CRE Success: The Podcast, S01E07

ROB AIRD, Unispace


business, people, role, podcast, commercial real estate, strategy, spend, industry, workplace, success, strategists, cre, manager, construction, real estate, workspace


Welcome to CRE Success: The Podcast, where we help people working in commercial real estate achieve their professional goals. Check us out online at cresuccess.co/podcast. And now here's your host, Darren Krakowiak.


Darren Krakowiak:

Hello, this is Episode 7…how time flies when you're making podcasts in the midst of a pandemic?! Yes, this podcast is being released in the week when Melbourne has been placed under some very severe lockdown restrictions. Wherever you are listening to CRE Success: The Podcast, I do hope that you are healthy and safe.

Today my guest is Rob Aird, the managing director of Unispace in Asia Pacific. I think today's interview highlights the fact that this is a podcast for everyone who works in commercial real estate, not just people who work in agencies.

Rob joined Unispace, which is a global leader in business and commercial interior design, in 2020 and before that, he spent nearly a decade in various leadership roles at Lendlease, which is of course a leading global construction, property and infrastructure company.

One of the things that Rob and I will be discussing is transferable skills. Rob has worked in other industries such as fast-moving consumer goods, resources and the public sector. So he has good knowledge about how to engineer a career change, which will no doubt be of use if you currently don’t work in commercial real estate, and you'd like to break in, or if you'd like to know how you might be able to utilise your commercial real estate skills in another sector in the future. We'll also talk about leadership success and ambition.  

If you'd like to review any part of today's episode or any of our previous episodes, did you know that we provide transcripts? There is no need to take notes because you can read through our interviews just like you would read through a profile in a magazine, by visiting our website: cresuccess.co/podcast. You can see the transcripts located in the middle of that page, just under the embedded podcast player and episodes.

For now though, don't go anywhere because our interview with Rob Aird of Unispace starts in 30 seconds.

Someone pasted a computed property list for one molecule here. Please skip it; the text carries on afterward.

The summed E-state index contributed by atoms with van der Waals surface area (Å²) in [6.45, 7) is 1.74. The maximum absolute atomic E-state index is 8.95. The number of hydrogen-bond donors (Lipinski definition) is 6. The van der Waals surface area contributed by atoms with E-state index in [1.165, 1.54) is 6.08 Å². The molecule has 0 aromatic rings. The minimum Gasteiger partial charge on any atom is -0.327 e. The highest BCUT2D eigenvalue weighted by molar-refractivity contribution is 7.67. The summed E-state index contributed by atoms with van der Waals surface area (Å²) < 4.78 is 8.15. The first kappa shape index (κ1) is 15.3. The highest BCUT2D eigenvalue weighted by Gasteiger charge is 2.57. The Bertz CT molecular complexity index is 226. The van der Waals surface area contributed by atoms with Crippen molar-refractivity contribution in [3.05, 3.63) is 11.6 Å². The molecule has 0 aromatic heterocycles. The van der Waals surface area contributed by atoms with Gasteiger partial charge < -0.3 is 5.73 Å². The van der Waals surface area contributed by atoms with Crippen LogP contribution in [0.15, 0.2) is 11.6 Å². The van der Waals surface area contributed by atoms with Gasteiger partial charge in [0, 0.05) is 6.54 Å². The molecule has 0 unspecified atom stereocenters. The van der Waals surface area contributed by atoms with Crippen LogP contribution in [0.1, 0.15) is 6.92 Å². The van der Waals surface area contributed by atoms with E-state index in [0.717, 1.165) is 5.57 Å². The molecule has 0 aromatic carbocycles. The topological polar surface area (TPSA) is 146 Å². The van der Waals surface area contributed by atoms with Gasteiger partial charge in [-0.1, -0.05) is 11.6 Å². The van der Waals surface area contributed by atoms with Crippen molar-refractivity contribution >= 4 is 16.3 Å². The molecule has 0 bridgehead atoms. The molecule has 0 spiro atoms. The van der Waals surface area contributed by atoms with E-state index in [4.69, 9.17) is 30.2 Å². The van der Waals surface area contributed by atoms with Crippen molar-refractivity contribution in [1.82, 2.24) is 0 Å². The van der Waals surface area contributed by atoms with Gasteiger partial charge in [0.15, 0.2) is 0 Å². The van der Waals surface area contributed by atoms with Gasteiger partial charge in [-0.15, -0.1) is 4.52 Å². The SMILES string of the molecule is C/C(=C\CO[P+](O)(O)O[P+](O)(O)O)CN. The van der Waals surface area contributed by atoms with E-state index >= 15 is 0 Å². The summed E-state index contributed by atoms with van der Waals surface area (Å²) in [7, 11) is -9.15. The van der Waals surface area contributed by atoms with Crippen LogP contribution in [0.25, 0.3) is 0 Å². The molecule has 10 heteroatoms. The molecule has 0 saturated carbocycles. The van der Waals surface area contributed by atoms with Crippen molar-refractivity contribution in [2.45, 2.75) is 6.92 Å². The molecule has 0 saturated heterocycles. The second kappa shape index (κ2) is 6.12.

And now it's time for the interview on CRE Success: The Podcast.


Darren Krakowiak:

Rob, welcome to CRE Success: The Podcast.


Rob Aird:

Thank you, Darren, I appreciate your time.


Darren Krakowiak:

Rob, the first thing we do is we ask people at the start of the episode to step into the virtual elevator and to give us their 20 to 30 second introduction, their elevator pitch if you will. So, Rob, who are you?


Rob Aird:

So, I am the Asia Pacific MD of a company called Unispace. We are specialists in the design and construction of workplaces around the world. I'm what they call a generalist manager. I've worked across a lot of different industries. I've worked in lots of different roles. I've worked in lots of different types of companies, and so bring quite a broad experience, as opposed to a deep, deep experience in real estate itself. And, so, I suppose that's been quite handy, given the last month or two as I've moved into a new role, it helps me to deal with what's been a pretty, pretty wild ride with Coronavirus, chewing up two months as my first four months on the job.


But you're not new to real estate because your last position was at Lendlease, correct?


Yes and no. So I spent nine years and then less. In part though, large part I was in the infrastructure side of the business more than the commercial real estate side of the business. So, it was really only last year or two that I crossed more into the commercial real estate. But having said that, I was part of that environment and watched a lot of them as part of that larger organization for that entire time.